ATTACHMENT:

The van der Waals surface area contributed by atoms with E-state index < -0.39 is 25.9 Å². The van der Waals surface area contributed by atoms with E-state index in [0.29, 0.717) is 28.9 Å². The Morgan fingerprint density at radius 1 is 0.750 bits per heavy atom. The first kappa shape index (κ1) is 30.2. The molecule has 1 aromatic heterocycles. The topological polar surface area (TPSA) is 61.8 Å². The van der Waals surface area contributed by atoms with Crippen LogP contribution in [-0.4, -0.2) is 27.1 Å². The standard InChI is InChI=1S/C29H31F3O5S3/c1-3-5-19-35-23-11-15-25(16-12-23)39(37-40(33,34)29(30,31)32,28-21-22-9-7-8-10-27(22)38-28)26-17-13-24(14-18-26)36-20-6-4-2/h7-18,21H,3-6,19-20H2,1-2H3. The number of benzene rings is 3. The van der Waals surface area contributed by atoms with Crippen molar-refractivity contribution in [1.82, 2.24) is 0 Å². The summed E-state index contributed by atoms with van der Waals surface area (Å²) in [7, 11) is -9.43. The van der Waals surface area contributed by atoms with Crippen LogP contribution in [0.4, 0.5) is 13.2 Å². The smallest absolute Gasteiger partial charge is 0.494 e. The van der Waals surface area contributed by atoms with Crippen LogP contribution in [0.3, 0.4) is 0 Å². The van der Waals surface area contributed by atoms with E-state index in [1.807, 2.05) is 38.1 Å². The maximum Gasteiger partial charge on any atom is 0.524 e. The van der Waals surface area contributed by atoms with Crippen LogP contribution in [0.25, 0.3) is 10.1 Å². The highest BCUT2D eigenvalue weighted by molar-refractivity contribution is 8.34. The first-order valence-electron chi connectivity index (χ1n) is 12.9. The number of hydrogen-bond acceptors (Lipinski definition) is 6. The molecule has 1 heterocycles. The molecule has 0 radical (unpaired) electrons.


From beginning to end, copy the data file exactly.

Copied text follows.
The van der Waals surface area contributed by atoms with E-state index < -0.39 is 25.9 Å². The van der Waals surface area contributed by atoms with E-state index in [0.29, 0.717) is 28.9 Å². The Morgan fingerprint density at radius 1 is 0.750 bits per heavy atom. The first kappa shape index (κ1) is 30.2. The molecule has 1 aromatic heterocycles. The topological polar surface area (TPSA) is 61.8 Å². The van der Waals surface area contributed by atoms with Crippen LogP contribution in [-0.4, -0.2) is 27.1 Å². The standard InChI is InChI=1S/C29H31F3O5S3/c1-3-5-19-35-23-11-15-25(16-12-23)39(37-40(33,34)29(30,31)32,28-21-22-9-7-8-10-27(22)38-28)26-17-13-24(14-18-26)36-20-6-4-2/h7-18,21H,3-6,19-20H2,1-2H3. The number of benzene rings is 3. The van der Waals surface area contributed by atoms with Crippen molar-refractivity contribution in [1.82, 2.24) is 0 Å². The summed E-state index contributed by atoms with van der Waals surface area (Å²) in [7, 11) is -9.43. The van der Waals surface area contributed by atoms with Crippen LogP contribution in [0.4, 0.5) is 13.2 Å². The smallest absolute Gasteiger partial charge is 0.494 e. The van der Waals surface area contributed by atoms with Crippen LogP contribution in [0.3, 0.4) is 0 Å². The van der Waals surface area contributed by atoms with E-state index in [1.807, 2.05) is 38.1 Å². The maximum Gasteiger partial charge on any atom is 0.524 e. The van der Waals surface area contributed by atoms with Crippen LogP contribution in [0.25, 0.3) is 10.1 Å². The highest BCUT2D eigenvalue weighted by molar-refractivity contribution is 8.34. The first-order valence-electron chi connectivity index (χ1n) is 12.9. The number of hydrogen-bond acceptors (Lipinski definition) is 6. The molecule has 1 heterocycles. The molecule has 0 radical (unpaired) electrons.